If the user had chosen level-2 in their settings (or if level-2 was the default_level_id option value) the user would get two alerts: - 'hello' - 'world'

In this case, the callback for level-3 would not be executed, because it is “higher” than the first two.

Important Note: If the user has used the Magic Button (consenting to cookies on all sites that use Cookie Consent), every level’s callback function will be called.

on_change

type
function
default
empty function

A function that is called whenever the permission level changes.

By default, the plug-in does not execute any of the level callbacks when the user clicks a button. However you can use the on_change function to do this, as shown in the code below.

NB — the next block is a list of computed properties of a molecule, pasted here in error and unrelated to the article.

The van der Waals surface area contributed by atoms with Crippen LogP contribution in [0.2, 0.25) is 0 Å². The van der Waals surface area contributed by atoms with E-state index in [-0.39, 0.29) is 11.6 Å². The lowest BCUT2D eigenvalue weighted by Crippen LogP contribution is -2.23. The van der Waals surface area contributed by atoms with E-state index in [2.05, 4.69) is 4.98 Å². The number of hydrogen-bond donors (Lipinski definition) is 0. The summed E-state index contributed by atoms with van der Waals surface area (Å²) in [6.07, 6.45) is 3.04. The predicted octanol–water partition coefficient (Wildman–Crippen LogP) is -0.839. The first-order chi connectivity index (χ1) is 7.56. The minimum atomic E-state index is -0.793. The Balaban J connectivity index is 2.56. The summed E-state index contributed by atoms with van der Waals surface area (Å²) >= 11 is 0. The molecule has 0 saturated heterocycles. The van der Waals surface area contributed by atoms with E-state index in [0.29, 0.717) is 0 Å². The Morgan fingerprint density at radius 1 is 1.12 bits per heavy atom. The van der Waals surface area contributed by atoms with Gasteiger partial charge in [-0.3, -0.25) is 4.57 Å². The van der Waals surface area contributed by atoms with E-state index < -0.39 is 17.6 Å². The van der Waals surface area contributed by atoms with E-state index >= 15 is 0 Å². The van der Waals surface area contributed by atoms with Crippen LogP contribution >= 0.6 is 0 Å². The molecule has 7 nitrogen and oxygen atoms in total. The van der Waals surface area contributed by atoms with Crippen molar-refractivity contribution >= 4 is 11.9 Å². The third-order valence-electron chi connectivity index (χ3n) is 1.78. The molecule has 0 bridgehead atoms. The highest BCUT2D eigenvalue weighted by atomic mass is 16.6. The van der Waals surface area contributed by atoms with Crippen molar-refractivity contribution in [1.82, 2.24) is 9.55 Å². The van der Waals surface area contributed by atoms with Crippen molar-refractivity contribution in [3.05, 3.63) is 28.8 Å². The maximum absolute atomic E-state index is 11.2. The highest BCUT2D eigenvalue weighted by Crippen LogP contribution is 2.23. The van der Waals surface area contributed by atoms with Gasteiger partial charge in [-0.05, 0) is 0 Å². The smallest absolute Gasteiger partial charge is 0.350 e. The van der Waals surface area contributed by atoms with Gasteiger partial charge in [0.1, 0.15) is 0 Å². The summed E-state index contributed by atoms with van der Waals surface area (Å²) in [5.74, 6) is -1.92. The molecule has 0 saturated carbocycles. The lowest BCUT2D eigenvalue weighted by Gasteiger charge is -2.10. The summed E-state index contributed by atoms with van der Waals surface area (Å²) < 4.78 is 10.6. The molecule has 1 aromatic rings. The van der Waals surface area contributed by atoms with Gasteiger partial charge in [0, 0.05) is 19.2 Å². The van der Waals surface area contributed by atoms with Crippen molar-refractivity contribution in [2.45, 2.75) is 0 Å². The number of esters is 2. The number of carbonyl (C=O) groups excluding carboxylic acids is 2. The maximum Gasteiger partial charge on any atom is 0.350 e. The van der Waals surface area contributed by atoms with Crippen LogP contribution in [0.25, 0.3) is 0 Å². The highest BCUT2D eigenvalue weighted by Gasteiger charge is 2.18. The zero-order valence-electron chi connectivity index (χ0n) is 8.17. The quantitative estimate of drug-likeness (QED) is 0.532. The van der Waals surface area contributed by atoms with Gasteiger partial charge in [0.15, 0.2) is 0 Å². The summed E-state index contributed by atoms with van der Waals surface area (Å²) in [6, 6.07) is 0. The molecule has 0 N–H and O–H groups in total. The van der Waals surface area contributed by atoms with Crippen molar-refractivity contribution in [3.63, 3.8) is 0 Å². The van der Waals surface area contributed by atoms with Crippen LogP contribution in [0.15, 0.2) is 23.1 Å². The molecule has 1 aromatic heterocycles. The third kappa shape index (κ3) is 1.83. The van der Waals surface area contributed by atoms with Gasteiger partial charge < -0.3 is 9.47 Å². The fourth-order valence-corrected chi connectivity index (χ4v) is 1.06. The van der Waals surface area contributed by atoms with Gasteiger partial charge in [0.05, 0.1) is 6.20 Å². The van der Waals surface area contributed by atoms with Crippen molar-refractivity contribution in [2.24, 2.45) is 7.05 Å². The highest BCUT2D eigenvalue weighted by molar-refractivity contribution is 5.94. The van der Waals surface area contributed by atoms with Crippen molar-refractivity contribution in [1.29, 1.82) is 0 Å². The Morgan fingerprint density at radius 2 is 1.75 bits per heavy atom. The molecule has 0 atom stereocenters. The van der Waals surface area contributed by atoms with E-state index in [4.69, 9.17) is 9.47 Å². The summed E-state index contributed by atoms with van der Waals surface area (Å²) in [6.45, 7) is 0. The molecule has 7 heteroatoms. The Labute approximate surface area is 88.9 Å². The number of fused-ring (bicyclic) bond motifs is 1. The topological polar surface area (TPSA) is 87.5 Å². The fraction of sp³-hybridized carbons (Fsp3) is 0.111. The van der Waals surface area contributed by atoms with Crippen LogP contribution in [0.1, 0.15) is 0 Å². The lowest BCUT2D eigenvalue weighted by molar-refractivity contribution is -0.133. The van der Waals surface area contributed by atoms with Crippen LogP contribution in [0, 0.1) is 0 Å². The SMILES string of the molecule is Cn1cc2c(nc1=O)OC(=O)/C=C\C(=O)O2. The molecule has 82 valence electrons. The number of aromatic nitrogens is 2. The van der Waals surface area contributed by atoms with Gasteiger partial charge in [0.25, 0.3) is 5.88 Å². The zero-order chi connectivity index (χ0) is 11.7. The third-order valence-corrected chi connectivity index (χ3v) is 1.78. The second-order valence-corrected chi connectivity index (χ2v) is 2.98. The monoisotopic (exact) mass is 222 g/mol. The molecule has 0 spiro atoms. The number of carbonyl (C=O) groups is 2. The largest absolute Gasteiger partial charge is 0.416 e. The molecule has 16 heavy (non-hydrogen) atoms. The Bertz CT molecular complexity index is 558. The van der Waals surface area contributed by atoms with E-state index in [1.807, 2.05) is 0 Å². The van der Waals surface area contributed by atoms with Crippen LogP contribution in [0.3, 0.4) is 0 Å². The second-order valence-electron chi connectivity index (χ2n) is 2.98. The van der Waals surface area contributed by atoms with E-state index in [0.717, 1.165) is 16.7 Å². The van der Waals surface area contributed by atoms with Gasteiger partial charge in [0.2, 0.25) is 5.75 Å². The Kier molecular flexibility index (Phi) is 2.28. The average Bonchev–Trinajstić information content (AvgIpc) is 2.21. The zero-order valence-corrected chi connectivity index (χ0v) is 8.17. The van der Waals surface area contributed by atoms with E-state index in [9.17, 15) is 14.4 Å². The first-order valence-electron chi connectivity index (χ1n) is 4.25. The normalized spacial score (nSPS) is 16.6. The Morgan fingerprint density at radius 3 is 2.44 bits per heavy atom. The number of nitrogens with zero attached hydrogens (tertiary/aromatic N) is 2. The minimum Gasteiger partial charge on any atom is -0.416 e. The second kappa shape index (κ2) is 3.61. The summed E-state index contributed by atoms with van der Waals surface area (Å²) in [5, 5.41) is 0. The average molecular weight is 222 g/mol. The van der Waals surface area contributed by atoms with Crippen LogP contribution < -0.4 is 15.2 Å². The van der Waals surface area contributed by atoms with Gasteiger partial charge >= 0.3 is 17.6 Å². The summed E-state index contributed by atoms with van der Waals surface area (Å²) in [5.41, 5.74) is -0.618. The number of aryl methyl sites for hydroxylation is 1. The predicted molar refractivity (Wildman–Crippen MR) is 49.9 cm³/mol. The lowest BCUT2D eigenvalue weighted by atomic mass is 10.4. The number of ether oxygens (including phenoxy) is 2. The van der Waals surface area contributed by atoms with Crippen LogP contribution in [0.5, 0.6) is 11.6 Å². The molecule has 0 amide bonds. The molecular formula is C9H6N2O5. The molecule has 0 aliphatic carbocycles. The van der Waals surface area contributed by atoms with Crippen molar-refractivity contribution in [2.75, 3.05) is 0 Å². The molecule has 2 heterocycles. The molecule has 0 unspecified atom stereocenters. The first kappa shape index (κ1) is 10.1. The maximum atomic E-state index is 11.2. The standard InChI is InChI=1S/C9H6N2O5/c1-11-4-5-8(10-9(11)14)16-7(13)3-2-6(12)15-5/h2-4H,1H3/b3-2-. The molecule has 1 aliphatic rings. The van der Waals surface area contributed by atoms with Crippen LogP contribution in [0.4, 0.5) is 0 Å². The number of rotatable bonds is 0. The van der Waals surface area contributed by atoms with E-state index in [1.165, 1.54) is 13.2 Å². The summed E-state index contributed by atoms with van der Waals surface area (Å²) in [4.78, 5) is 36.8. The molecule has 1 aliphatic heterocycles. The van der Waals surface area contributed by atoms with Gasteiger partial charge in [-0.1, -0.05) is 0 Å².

on_change: function(){ var saved_level = cookieconsent.saved_level(); saved_level.callback(); }

(This code assumes that your local variable name for the plug-in is cookieconsent, as shown on the homepage.)

type
string (element selector string or JQuery object)
default
the <body> element

This specifies the HTML element to which the popup is appended.

You can either supply a jQuery object (for example: $('#body') ) or a selector string ( for example: #container ).

Methods

These are all methods of the cookieconsent object.

.edit_settings()

Opens the edit settings dialog.

.get_level(level_id)

Returns the level object which has the ‘id’ supplied in the level_id parameter.

.get_levels()

Returns all of the levels in an array.

.is_granted(level_id)

Returns a boolean which states whether the level who’s id is suppled is allowed to be executed.

See the ‘levels’ option above for a more in-depth description of how levels work.

.run()